'Green' residence is now a reality

'Green' residence  is now a reality

It is just like any other ordinary building in Chittaranjan Park.  Enter the locality and see a three BHK flat in one of the floors of this four-storeyed building. It is no different from the other flats in the area.

So, what is it that makes this building so special?  It is one-of-its-kind ‘Green House’ in the City, environment-friendly and one which has received top rating from the SVAGRIHA (Simple Versatile Affordable - Green Rating for Integrated Habitat Assessment) of The Energy and Resources Institute (TERI).

“It is the first residence in India to achieve the five-star SVAGRIHA rating,” says Nilanjan Bhowal , the principal architect of Design Consortium who designed this house for Prasanto Roy, the owner of the place.  “We define green homes as a place which causes no negative impact on the environment, is highly energy-efficient and eco-friendly,” explains Nilanjan, who started working on this project way back in April 2011 and completed it in December 2013.

Talking to Metrolife about this unique building, he says, “First of all it is made from the bricks of a demolished building. Also, bricks made from fly ash (industrial waste) have also been used in the construction. In place of normal concrete, the architect has Aerated Autoclaved Concrete (AAC) which is good for insulation. This helps in maintaining temperature especially during summers,” says Nilanjan.

Keeping hot climatic condition in mind and excessive use of air conditioners, the architect has especially worked on the glass panes. “There are two layers of glazed glasses with vacuum in between them. These are glass with low SHGC (Solar Heat Gain Co-efficient).  It does not allow the excessive heat to penetrate inside so it keeps the room cool. You don’t have to have the AC on throughout the day,”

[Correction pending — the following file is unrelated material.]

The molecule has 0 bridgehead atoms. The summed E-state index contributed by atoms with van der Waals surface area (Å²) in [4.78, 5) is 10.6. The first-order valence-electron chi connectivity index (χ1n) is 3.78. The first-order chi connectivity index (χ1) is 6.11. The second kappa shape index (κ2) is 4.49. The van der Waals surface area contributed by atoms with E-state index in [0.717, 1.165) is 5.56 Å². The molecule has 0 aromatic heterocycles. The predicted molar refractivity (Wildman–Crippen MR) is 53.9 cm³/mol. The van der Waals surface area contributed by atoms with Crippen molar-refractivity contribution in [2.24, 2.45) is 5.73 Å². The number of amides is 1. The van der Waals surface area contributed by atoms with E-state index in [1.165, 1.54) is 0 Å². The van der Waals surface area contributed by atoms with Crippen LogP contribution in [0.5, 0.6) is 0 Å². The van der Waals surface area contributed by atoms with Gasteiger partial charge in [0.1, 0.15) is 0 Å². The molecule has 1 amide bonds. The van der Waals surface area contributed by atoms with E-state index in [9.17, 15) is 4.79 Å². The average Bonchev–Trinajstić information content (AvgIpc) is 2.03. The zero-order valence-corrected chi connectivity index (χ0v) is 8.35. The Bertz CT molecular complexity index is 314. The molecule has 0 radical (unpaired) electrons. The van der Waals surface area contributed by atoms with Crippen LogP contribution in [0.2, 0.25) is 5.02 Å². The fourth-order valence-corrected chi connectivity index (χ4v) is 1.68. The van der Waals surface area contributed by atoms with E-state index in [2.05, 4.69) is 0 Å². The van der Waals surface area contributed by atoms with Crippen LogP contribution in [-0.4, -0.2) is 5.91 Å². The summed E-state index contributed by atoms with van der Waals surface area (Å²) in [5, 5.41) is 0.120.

he says.

Looking for other ways to save electricity, the architect has installed artificial lights with low LPD (Low Power Density).  All the electric appliances used are five star rated. “An average household consumes 400 kilo watt of electricity. But here we have ensured each floor consumes only one kilo watt of electricity,” says Nilanjan. This undoubtedly makes the place energy-efficient, but adding to it is also the facility of solar panels.

The ‘Green House’ is equipped to recycle the waste kitchen and bathroom water. “There’s an internal water purification system which recycles the waste water. It cannot be used for drinking purpose but for cleaning cars and household work. Also, taps and other fixtures in the house release one fourth less water than the ones used in all houses,” says Nilanjan.

Since recycling is an essential aspect to make a place eco-friendly, the architect has used old wood and has placed vermicompost jars for turning kitchen waste into manure.

According to the architect, “The concept of green building is getting popular, but making residential areas green is still a distant dream. It requires  money as well as patience to construct these kind of homes.

Still, people can make their homes ‘green’ by following simple steps. Reduce consumption of electricity, reduce wastage and look for recycling measures.”

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